The paper states that the director of medical services said that cholera, measles, chikungunya and rift valley fever outbreaks have been reported in various parts of the country since January.
The cholera epidemic has already claimed 75 lives, it states.
In response, the ministry has appointed a national disease outbreak task force besides issuing alerts and educative materials.
In Zimbabwe, The Herald carries a report under the headline: Parliament committee lets former president Robert Mugabe off the hook.
On Tuesday, the committee excused Mugabe from attending a hearing on the alleged disappearance of diamonds worth 15 billion dollars during his tenure.
This, after Mugabe had been issued an ultimatum to attend the hearing. The committee chairman Temba Mliswa had even threatened to charge him with contempt if he failed to turn up.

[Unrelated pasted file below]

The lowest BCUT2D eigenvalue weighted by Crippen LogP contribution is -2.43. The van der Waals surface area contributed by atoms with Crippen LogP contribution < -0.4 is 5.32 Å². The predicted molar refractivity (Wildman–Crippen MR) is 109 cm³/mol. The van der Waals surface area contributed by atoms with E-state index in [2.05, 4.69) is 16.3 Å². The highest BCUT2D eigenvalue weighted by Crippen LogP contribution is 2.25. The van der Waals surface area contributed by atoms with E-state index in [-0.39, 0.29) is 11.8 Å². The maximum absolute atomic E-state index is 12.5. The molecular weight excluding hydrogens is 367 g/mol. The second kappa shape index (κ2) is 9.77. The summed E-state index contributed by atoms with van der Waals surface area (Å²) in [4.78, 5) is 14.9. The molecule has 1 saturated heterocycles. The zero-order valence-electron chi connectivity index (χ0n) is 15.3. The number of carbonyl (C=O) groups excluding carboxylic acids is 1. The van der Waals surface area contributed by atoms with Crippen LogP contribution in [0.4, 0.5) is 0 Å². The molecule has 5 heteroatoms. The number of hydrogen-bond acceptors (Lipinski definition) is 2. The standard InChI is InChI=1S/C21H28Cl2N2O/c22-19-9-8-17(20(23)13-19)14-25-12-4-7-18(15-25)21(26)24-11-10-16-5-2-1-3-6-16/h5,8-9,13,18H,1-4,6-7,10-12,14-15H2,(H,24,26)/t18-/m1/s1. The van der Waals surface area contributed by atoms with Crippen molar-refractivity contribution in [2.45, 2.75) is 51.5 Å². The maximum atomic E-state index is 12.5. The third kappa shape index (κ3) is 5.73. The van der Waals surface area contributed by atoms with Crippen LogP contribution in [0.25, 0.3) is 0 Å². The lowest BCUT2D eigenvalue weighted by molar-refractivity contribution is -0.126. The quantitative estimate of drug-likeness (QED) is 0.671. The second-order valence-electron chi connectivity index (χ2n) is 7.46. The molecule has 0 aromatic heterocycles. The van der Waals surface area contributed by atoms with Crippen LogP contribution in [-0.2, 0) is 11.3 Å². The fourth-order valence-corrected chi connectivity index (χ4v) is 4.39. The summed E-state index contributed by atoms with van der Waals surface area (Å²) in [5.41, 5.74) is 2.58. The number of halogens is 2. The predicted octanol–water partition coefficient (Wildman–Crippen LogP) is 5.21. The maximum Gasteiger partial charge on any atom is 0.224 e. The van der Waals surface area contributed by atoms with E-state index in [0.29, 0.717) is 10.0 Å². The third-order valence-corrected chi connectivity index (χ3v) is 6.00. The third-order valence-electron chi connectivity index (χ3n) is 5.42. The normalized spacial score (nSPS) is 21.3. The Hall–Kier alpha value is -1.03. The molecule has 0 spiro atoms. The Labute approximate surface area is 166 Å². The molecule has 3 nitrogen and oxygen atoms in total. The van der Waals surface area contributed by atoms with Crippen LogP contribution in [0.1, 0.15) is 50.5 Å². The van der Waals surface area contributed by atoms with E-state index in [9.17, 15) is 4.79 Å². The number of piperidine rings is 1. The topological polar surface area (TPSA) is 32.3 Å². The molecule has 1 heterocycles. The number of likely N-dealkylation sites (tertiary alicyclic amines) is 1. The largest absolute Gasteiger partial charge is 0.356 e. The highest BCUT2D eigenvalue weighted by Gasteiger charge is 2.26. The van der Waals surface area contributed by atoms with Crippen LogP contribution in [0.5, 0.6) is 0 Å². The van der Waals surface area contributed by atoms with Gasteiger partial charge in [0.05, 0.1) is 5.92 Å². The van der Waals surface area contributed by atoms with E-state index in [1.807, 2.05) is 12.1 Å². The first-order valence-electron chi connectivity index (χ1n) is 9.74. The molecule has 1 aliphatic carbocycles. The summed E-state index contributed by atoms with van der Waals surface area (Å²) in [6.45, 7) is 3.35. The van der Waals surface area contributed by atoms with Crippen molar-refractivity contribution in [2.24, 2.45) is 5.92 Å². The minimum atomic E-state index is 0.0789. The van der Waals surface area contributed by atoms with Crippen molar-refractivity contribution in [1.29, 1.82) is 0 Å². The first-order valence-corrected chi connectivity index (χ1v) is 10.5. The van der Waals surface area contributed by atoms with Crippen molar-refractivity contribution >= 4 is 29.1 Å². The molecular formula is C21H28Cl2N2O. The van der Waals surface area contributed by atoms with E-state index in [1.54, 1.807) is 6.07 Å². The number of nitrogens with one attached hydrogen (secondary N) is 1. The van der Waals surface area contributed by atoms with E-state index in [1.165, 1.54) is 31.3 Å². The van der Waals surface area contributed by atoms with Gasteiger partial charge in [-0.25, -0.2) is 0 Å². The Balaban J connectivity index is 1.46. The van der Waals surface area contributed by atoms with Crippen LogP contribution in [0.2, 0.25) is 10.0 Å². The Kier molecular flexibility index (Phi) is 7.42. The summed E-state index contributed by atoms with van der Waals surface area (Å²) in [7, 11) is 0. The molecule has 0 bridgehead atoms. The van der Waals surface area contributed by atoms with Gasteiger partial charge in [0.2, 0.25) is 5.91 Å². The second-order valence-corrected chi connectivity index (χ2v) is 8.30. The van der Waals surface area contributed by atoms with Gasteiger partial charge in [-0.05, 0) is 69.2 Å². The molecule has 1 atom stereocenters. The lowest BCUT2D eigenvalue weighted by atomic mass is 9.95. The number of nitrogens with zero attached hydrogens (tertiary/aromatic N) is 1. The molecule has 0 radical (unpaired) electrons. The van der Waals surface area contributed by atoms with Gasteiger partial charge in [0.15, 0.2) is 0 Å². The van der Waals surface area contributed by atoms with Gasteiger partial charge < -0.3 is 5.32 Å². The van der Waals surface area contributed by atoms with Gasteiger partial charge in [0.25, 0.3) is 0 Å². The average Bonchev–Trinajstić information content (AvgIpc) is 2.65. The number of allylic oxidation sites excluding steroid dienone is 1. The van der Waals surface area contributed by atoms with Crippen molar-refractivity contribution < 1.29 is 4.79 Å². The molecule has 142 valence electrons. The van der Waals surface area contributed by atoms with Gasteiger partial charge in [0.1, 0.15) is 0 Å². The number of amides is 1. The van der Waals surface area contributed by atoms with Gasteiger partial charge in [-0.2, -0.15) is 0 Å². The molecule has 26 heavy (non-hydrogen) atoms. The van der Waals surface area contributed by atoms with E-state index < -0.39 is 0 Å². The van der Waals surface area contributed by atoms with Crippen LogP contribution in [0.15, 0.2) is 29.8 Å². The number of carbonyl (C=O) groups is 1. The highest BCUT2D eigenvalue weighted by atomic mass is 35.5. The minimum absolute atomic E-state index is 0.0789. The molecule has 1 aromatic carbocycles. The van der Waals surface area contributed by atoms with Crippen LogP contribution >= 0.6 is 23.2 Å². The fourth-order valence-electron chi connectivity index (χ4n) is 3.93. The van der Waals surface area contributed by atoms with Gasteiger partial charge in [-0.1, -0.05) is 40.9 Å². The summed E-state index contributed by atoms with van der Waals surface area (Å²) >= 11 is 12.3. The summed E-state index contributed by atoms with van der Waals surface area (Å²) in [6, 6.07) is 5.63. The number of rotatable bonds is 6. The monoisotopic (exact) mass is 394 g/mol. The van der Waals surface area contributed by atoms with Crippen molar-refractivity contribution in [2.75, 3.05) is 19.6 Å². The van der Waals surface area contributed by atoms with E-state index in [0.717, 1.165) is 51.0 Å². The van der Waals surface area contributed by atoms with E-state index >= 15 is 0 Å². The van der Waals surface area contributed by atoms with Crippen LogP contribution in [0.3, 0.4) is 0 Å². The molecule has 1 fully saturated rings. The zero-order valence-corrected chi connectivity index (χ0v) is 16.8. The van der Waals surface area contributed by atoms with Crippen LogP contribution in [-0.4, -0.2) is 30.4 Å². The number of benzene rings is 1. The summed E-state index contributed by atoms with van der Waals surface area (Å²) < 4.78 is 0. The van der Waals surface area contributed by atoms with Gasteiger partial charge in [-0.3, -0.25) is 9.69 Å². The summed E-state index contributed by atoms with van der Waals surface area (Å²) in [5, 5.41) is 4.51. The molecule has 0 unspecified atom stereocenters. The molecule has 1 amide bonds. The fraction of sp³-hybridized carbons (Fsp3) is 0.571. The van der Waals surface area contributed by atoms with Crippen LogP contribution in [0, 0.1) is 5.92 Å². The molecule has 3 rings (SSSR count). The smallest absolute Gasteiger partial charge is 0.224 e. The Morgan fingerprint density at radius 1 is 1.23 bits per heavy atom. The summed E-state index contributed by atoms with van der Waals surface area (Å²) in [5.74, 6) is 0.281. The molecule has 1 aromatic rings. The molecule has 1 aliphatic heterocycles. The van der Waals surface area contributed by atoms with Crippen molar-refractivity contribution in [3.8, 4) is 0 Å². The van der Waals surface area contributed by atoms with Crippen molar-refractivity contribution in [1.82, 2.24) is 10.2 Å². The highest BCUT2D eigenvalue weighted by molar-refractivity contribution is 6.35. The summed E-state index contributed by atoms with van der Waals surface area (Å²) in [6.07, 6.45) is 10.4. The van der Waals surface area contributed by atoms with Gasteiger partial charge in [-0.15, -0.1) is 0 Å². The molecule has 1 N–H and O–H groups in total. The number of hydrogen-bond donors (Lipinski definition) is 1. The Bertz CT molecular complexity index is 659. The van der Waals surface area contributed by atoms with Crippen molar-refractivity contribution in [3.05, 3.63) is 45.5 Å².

But after consultations with the speaker, the committee agreed to excuse Mugabe from the hearing.
The former President has already skipped the hearing twice.
The Ghanaian Times reports that the former president of the Ghana Football Association Kwesi Nyantakyi has resigned from the West Africa Football Union, FIFA and Confederation of African football following the airing of a documentary last week.
Nyantakyi was accused in the documentary of soliciting bribes amounting to several million dollars.
Following the corruption allegations, a Ghana court also ordered the suspension of the country's football federation.
Nyantakyi was appointed president of the national football body in 2005.
Today’s Business Day editorial is on the plans being put in place to reform state owned companies.
In order to achieve efficiency, the editorial suggests, companies like South African Airways and Eskom have to cut jobs.
It states that both the companies are loaded with staff many times more than required.
The editorial raises an important point on whether the African National Congress party will support this move.